China’s one child policy was put in place to control population, when China’s population was nearly a billion, to boost economic growth and to decrease the need for resources. It was introduced in the late ‘70s and began to be formally phased out in 2015. Ethnic minorities and those with a first girl child were exempt from this over the last several years.
The implementation of this one child policy claims that 400 million births have been prevented, which included a large proportion of female feticides. This has resulted in too many men, too many old people and too few young people. This will translate into shrinking work force with the burden to support the elderly.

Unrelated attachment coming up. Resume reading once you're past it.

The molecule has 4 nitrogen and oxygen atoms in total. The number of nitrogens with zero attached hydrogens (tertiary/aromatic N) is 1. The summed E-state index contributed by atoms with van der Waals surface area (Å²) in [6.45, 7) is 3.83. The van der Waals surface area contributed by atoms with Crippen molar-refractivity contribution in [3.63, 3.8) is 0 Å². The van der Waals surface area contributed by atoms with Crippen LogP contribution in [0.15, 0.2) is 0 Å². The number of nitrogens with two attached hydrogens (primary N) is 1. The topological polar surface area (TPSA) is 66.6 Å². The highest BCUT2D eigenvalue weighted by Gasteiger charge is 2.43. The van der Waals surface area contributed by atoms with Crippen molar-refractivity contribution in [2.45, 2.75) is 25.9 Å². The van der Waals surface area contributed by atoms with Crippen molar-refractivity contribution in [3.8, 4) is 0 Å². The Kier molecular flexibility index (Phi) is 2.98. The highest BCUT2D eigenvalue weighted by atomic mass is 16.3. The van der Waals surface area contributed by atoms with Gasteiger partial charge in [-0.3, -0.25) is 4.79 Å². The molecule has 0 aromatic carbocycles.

China’s population boom in the ‘60s and ‘70s is said to have led to cheap labor in the ‘80s and ‘90s. Currently these form a large elderly population, which could be increasingly dependent on the reduced work force. This could curb future growth.
The current reversal of the one child policy stated in the end of October this year, could take decades to bring about a promising demographic trend and the scars of the millions aborted could haunt those involved for years to come.
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